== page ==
The Internet of Things

The Internet of Things connects millions of digital devices and gathers information on everything we do. Its purpose is to analyse data on a global level to influence the choices we make at a local level.

Linking technology

The Internet of Things links new and existing technologies but its real benefit is to big businesses, large organisations and governments. Big businesses use it for profit, large organisations for environmental scanning and governments for security and, at times, coercion and control.

It starts at the personal level with the technologies that collect and analyse information about our health and habits. Those with an interest in exercise wear fitness devices to track activity and even the quality and quantity of sleep. They measure calories consumed, steps taken, distances covered and monitor heart rate, body temperature and blood pressure.

The information is used to capture personal details and shared with organisations interested in lives and lifestyles. Such technologies are connected through the Internet as millions of people provide access to their data for reasons of fun and financial reward.

The devices record what we do at every given moment and build a picture of behaviour patterns, which are sold to organisations interested in what we buy. Fashion and sport accessories such as Fitbits and Apple Watches are two of the most recognised personalised technologies as we wear them for fashion and connectivity.

Wearing technology

There are, of course, many advocates of such technologies as people like the idea of living a connected life. Others are more circumspect and question the reasons for sharing data and worry about how it is used to exploit lives.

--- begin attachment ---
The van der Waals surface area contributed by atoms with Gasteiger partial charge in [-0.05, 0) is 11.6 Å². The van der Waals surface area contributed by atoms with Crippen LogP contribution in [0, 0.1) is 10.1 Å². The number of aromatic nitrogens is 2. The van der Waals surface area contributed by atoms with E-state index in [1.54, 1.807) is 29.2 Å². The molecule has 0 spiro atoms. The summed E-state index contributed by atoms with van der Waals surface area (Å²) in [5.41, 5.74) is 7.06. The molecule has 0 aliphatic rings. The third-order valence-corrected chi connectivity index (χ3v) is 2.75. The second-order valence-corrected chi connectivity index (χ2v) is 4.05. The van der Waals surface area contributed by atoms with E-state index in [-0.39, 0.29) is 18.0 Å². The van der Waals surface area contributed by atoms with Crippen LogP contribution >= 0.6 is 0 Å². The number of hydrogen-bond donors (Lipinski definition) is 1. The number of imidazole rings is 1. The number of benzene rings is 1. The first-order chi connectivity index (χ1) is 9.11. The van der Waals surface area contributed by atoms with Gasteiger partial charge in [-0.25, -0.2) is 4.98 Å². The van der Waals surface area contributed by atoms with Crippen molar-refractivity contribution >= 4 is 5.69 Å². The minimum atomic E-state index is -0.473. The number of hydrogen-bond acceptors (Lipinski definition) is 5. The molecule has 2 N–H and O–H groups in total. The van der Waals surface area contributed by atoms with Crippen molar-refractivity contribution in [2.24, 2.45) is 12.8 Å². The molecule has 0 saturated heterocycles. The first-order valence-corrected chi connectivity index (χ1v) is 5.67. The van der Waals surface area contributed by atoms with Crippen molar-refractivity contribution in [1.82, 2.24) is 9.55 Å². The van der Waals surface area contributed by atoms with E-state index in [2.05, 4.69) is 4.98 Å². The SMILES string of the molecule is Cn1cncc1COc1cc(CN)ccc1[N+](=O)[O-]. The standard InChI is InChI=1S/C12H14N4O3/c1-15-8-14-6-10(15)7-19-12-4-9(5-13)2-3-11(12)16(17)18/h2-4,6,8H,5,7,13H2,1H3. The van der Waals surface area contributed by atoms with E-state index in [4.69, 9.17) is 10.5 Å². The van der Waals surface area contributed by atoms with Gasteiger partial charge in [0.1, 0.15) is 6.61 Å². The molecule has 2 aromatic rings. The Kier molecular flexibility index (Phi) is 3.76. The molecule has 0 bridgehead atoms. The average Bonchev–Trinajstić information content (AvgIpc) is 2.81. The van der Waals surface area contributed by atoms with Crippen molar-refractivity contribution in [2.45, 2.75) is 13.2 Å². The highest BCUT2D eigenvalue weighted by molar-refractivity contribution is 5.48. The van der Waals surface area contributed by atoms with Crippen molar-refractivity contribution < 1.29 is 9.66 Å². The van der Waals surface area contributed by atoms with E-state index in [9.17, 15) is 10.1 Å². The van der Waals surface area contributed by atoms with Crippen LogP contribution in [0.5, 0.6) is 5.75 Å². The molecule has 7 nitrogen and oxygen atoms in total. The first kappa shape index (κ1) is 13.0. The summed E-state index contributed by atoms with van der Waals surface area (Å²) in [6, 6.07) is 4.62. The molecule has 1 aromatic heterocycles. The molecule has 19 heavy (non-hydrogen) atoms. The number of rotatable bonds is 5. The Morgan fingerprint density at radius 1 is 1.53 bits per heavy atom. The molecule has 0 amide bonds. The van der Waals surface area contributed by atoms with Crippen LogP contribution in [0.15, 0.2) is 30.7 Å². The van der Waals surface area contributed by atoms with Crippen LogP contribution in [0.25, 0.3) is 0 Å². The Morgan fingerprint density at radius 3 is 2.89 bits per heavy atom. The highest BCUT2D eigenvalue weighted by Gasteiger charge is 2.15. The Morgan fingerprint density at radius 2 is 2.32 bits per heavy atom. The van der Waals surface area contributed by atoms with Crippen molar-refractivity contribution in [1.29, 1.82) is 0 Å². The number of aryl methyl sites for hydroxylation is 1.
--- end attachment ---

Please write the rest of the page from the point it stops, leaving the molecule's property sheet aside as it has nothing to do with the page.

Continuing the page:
Young people are often early adopters of technology but the fact that personal information is now the currency of the digital world is significant. Not least, because there is little understanding that sharing information can lead to unintended outcomes as companies use it to offer or avoid offering products and services.

The Internet of Things raises the question of what other than technology is driving such global connectivity; the answer, of course, is the desire of large and profitable businesses to get larger and more profitable. Some governments will also use and, at times, abuse the information they collect to monitor what their citizens are doing.

It is, however, just the beginning of a new era where technology in all its forms tightens its grip on every aspect of our lives. There is no doubt its influence is increasing, as it finds newer and more effective ways to collect the information we willingly and unwillingly provide.

So, the Internet of Things has grown to become a reality in our lives and although we can’t escape its reach we can be more aware of its shadowy presence.